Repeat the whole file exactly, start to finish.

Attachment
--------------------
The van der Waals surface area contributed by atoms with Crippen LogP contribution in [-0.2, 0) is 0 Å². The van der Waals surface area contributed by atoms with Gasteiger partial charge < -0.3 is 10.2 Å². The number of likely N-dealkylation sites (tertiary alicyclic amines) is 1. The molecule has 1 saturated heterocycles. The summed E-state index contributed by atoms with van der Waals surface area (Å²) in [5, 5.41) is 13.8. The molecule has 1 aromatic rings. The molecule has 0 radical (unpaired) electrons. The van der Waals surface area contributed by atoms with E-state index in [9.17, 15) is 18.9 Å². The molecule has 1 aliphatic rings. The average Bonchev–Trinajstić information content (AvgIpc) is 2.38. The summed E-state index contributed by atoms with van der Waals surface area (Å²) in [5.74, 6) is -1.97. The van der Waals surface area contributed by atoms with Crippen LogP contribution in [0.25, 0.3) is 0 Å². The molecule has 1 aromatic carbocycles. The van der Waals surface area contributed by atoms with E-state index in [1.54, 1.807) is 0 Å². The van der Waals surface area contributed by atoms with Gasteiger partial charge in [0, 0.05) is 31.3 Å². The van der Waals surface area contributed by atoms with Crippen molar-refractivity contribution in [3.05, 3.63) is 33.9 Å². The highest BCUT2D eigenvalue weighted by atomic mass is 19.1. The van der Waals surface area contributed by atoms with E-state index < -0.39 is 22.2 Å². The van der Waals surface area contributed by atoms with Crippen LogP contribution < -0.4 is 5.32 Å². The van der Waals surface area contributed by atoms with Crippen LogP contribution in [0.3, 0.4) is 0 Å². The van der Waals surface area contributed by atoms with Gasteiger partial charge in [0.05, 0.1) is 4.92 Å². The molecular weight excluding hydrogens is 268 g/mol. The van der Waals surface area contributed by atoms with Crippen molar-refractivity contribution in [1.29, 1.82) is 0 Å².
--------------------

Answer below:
The van der Waals surface area contributed by atoms with Crippen LogP contribution in [-0.2, 0) is 0 Å². The van der Waals surface area contributed by atoms with Gasteiger partial charge < -0.3 is 10.2 Å². The number of likely N-dealkylation sites (tertiary alicyclic amines) is 1. The molecule has 1 saturated heterocycles. The summed E-state index contributed by atoms with van der Waals surface area (Å²) in [5, 5.41) is 13.8. The molecule has 1 aromatic rings. The molecule has 0 radical (unpaired) electrons. The van der Waals surface area contributed by atoms with E-state index in [9.17, 15) is 18.9 Å². The molecule has 1 aliphatic rings. The average Bonchev–Trinajstić information content (AvgIpc) is 2.38. The summed E-state index contributed by atoms with van der Waals surface area (Å²) in [5.74, 6) is -1.97. The van der Waals surface area contributed by atoms with Crippen LogP contribution in [0.25, 0.3) is 0 Å². The molecule has 1 aromatic carbocycles. The van der Waals surface area contributed by atoms with E-state index in [1.54, 1.807) is 0 Å². The van der Waals surface area contributed by atoms with Gasteiger partial charge in [0, 0.05) is 31.3 Å². The van der Waals surface area contributed by atoms with Crippen molar-refractivity contribution in [3.05, 3.63) is 33.9 Å². The highest BCUT2D eigenvalue weighted by atomic mass is 19.1. The van der Waals surface area contributed by atoms with E-state index < -0.39 is 22.2 Å². The van der Waals surface area contributed by atoms with Crippen LogP contribution < -0.4 is 5.32 Å². The van der Waals surface area contributed by atoms with Crippen LogP contribution in [0.3, 0.4) is 0 Å². The van der Waals surface area contributed by atoms with Gasteiger partial charge in [0.05, 0.1) is 4.92 Å². The molecular weight excluding hydrogens is 268 g/mol. The van der Waals surface area contributed by atoms with Crippen molar-refractivity contribution in [1.29, 1.82) is 0 Å².